I made it to Oudeschip and across the bay I could now see the wreck of the BOS 400 but where I thought the path would continue around along the coast around the bay, it didn’t. I scrambled over the rocks thinking I could find my own way until the boulders turned into sheer rock faces and I could go no further without jumping read on + see 8 more photos
If you don’t follow me on Twitter and, more recently, Instagram then you may not have been aware that I spent the better part of November travelling in Southeast Asia. A friend of mine planned the itinerary to the very last detail which meant all I had to do was get on the plane and what an adventure it was. Since I’ve been back, things have been a little hectic catching up with work and other boring things so I am still working through all the photographs. In the meantime here are some of the Instagram shots to give you an idea of the trip. To see the description for each photo click on the Instagram logo in the top right hand corner of each image.
see 12 more photos
So I finally reached the end of my previous cellphone contract and could upgrade from a brand of cellphone that I came to regard with as much superstition as actors do ‘that Scottish play’. Needless to say I have crossed over to the Samsung Galaxy S4 and, as some of my friends have pointed out, I’m all to eager to show it off. Forgive me, it’s new and exciting although I have had several futile debates with iPhone users as to which device is better. Either way, I am happy with my choice and that’s all that really matters.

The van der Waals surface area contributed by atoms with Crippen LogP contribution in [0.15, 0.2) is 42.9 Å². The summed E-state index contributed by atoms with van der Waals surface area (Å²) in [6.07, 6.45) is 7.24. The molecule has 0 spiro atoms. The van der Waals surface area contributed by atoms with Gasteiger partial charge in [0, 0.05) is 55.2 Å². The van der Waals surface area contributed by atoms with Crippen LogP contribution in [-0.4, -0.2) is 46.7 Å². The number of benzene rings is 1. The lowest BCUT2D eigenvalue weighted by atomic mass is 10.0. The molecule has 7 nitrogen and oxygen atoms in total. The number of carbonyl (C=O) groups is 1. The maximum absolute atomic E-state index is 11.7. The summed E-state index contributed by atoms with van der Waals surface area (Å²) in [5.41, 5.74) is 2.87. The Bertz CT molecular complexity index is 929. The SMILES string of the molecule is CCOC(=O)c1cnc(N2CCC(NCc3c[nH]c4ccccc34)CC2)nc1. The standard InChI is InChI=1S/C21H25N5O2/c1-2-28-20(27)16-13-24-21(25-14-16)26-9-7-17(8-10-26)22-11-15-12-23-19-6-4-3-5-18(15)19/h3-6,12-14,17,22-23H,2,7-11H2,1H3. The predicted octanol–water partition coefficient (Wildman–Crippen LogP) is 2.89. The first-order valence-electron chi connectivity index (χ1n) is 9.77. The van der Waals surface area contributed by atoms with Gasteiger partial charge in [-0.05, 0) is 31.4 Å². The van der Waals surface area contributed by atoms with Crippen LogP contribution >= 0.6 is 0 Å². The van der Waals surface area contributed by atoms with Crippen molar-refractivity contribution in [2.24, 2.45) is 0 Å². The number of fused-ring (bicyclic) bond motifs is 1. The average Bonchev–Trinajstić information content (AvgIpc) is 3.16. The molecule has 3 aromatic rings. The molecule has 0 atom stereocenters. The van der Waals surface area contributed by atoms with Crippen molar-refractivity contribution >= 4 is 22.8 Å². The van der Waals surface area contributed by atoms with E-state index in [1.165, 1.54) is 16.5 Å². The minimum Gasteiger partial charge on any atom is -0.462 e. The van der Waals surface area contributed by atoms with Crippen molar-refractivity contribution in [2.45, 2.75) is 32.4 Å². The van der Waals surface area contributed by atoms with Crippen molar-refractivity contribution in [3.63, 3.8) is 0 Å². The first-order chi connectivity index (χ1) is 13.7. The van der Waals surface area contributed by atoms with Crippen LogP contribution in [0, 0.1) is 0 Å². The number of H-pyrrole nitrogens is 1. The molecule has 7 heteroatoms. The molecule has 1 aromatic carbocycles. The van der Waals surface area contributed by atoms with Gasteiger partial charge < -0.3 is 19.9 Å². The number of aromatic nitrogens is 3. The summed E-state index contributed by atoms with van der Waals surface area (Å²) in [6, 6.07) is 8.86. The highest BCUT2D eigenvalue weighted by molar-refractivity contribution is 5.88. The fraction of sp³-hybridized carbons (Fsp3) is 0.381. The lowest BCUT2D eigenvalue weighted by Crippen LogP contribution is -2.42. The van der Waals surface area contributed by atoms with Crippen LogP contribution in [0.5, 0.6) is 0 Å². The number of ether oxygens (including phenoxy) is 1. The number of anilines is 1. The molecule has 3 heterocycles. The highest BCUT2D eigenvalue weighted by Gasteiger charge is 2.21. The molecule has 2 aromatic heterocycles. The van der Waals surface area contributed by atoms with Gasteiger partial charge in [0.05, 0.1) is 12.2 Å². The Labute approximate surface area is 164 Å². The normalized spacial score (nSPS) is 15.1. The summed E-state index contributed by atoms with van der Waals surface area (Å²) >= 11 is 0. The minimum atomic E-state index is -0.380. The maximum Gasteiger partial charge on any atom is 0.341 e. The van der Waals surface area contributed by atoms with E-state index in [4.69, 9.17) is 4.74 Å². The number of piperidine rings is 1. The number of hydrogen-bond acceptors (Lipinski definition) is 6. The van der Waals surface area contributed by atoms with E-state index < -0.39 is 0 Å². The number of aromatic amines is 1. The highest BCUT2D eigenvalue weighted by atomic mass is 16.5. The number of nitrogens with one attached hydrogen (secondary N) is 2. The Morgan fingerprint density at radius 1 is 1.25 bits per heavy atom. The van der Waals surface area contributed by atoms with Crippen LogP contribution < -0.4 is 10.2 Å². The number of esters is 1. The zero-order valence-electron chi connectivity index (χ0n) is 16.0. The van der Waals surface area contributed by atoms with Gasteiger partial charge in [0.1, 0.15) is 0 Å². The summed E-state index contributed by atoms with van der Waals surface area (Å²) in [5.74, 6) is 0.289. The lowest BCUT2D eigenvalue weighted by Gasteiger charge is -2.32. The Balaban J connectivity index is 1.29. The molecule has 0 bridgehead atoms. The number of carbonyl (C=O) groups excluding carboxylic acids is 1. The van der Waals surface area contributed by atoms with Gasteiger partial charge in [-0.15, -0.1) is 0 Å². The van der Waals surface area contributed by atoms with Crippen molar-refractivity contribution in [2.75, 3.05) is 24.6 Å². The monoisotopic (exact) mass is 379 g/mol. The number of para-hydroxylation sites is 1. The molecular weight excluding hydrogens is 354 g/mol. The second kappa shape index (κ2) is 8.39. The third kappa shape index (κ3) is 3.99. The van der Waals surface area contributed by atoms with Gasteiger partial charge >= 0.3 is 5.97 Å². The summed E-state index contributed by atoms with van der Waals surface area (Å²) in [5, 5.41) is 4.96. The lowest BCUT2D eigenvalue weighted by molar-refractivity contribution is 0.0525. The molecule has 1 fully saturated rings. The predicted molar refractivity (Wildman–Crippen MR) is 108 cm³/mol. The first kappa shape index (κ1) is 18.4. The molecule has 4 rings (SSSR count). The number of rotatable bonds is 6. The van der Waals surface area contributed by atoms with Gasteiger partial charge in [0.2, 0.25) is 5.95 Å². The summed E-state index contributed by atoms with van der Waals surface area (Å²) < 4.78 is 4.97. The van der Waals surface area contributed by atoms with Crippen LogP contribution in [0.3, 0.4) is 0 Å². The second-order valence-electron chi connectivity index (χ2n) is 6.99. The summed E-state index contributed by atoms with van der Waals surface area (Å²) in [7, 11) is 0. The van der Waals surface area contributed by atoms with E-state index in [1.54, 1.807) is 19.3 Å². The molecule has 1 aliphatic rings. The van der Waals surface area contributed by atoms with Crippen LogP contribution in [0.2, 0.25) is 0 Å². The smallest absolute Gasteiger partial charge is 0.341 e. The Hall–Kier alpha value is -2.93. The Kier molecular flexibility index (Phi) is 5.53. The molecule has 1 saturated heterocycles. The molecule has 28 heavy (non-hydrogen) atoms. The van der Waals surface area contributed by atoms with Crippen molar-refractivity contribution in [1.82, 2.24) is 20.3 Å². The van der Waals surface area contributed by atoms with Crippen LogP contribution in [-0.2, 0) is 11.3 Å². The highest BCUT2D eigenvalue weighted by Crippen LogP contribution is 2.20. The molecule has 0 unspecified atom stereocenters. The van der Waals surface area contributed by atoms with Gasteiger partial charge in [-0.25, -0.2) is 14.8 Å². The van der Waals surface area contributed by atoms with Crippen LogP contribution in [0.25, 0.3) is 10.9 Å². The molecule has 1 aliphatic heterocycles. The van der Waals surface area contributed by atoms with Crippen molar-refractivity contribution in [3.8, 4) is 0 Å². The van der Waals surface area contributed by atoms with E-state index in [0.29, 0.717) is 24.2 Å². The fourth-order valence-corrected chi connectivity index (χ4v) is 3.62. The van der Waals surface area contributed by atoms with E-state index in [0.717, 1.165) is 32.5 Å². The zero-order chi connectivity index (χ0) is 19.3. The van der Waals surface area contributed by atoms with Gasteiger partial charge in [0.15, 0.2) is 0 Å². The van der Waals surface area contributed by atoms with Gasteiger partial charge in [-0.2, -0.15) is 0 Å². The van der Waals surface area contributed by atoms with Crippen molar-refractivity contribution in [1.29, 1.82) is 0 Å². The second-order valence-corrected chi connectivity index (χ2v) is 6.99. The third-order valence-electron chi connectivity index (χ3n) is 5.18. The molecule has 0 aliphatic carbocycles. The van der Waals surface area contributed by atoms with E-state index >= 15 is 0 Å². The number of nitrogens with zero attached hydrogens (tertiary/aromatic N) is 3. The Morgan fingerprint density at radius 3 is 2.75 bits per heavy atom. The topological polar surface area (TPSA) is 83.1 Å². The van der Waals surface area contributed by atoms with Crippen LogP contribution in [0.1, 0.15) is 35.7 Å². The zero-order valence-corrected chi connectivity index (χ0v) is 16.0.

Th touch screen took some getting used too but was all very intuitive but the app world was a whole other kettle of choices. The camera on the above former unmentionable handset wasn’t worth mentioning but now with 13 mega pixels at hand the Samsung S4 has added another weapon to my photography arsenal. The obvious first step was to create an Instagram account, easy enough, but then the anxiety struck.
What would the first image I shared be of? It has to be good? I don’t have any followers yet but if the first image isn’t good then will anyone follow me?
I also swore to myself that if/when I joined Instagram I wouldn’t share random pictures of plates of food (unless it was really unusual like the time I ate live squid in China), I vowed I wouldn’t take pictures of cups of coffee no matter how creative the design created by sprinkled cocoa on top is. There would be rules, I would only share images that were extraordinary but now where to start.
This had me paralysed for days and my account sat idle, until on a trip to the Northern Cape province of South Africa. We stopped overnight in the Augrabies Falls National Park and as the sun was setting I went off in search of a vantage point of the waterfall in the golden light at dusk and there it was. I took out my phone, played around with the effects, which I still didn’t fully understand, and picked a filter that matched the colours I saw with my eyes and I knew I had my first photo worthy of sharing on Instagram.